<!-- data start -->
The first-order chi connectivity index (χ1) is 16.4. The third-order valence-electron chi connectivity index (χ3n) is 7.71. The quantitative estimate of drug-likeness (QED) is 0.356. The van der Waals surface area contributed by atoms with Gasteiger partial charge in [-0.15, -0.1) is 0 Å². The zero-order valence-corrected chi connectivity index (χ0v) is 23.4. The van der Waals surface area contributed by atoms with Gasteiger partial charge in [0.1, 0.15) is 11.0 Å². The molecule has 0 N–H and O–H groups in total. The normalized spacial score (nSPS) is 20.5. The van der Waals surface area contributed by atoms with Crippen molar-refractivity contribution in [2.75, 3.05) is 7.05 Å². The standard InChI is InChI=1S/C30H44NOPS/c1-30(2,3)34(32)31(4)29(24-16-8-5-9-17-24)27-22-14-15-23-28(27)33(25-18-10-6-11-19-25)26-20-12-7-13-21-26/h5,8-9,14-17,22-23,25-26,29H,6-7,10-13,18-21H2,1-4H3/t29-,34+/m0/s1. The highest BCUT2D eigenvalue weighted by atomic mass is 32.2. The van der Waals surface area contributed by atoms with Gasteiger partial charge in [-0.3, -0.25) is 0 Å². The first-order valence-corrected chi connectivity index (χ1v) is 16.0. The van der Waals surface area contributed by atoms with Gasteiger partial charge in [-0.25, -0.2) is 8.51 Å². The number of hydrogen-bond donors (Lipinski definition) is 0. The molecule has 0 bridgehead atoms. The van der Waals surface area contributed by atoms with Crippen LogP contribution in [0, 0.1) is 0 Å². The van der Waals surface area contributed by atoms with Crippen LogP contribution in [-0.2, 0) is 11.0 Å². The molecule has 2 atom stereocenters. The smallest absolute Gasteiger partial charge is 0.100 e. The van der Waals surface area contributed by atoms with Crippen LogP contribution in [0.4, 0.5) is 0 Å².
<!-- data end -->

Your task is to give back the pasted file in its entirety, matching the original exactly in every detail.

The first-order chi connectivity index (χ1) is 16.4. The third-order valence-electron chi connectivity index (χ3n) is 7.71. The quantitative estimate of drug-likeness (QED) is 0.356. The van der Waals surface area contributed by atoms with Gasteiger partial charge in [-0.15, -0.1) is 0 Å². The zero-order valence-corrected chi connectivity index (χ0v) is 23.4. The van der Waals surface area contributed by atoms with Gasteiger partial charge in [0.1, 0.15) is 11.0 Å². The molecule has 0 N–H and O–H groups in total. The normalized spacial score (nSPS) is 20.5. The van der Waals surface area contributed by atoms with Crippen molar-refractivity contribution in [2.75, 3.05) is 7.05 Å². The standard InChI is InChI=1S/C30H44NOPS/c1-30(2,3)34(32)31(4)29(24-16-8-5-9-17-24)27-22-14-15-23-28(27)33(25-18-10-6-11-19-25)26-20-12-7-13-21-26/h5,8-9,14-17,22-23,25-26,29H,6-7,10-13,18-21H2,1-4H3/t29-,34+/m0/s1. The highest BCUT2D eigenvalue weighted by atomic mass is 32.2. The van der Waals surface area contributed by atoms with Gasteiger partial charge in [-0.3, -0.25) is 0 Å². The first-order valence-corrected chi connectivity index (χ1v) is 16.0. The van der Waals surface area contributed by atoms with Gasteiger partial charge in [-0.25, -0.2) is 8.51 Å². The number of hydrogen-bond donors (Lipinski definition) is 0. The molecule has 0 bridgehead atoms. The van der Waals surface area contributed by atoms with Crippen LogP contribution in [0, 0.1) is 0 Å². The van der Waals surface area contributed by atoms with Crippen LogP contribution in [-0.2, 0) is 11.0 Å². The molecule has 2 atom stereocenters. The smallest absolute Gasteiger partial charge is 0.100 e. The van der Waals surface area contributed by atoms with Crippen LogP contribution in [0.4, 0.5) is 0 Å².